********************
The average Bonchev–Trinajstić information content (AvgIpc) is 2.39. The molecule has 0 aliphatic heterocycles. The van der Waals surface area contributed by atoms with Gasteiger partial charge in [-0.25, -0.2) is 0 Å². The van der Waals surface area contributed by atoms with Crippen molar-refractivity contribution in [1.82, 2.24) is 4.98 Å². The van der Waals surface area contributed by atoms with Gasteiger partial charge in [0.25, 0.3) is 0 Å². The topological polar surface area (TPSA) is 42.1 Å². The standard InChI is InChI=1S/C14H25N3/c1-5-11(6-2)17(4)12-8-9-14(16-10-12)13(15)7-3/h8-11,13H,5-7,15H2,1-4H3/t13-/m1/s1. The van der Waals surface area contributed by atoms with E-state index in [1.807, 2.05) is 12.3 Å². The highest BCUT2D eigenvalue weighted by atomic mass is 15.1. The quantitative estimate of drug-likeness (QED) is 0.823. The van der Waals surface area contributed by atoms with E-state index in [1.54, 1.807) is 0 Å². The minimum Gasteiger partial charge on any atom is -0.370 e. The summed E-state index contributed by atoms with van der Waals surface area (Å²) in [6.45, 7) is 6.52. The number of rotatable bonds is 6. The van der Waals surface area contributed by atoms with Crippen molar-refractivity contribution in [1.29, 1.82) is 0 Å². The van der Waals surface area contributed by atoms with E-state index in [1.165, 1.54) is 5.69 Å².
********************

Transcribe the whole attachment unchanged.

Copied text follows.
The average Bonchev–Trinajstić information content (AvgIpc) is 2.39. The molecule has 0 aliphatic heterocycles. The van der Waals surface area contributed by atoms with Gasteiger partial charge in [-0.25, -0.2) is 0 Å². The van der Waals surface area contributed by atoms with Crippen molar-refractivity contribution in [1.82, 2.24) is 4.98 Å². The van der Waals surface area contributed by atoms with Gasteiger partial charge in [0.25, 0.3) is 0 Å². The topological polar surface area (TPSA) is 42.1 Å². The standard InChI is InChI=1S/C14H25N3/c1-5-11(6-2)17(4)12-8-9-14(16-10-12)13(15)7-3/h8-11,13H,5-7,15H2,1-4H3/t13-/m1/s1. The van der Waals surface area contributed by atoms with E-state index in [1.807, 2.05) is 12.3 Å². The highest BCUT2D eigenvalue weighted by atomic mass is 15.1. The quantitative estimate of drug-likeness (QED) is 0.823. The van der Waals surface area contributed by atoms with E-state index in [1.54, 1.807) is 0 Å². The minimum Gasteiger partial charge on any atom is -0.370 e. The summed E-state index contributed by atoms with van der Waals surface area (Å²) in [6.45, 7) is 6.52. The number of rotatable bonds is 6. The van der Waals surface area contributed by atoms with Crippen molar-refractivity contribution in [1.29, 1.82) is 0 Å². The van der Waals surface area contributed by atoms with E-state index in [1.165, 1.54) is 5.69 Å².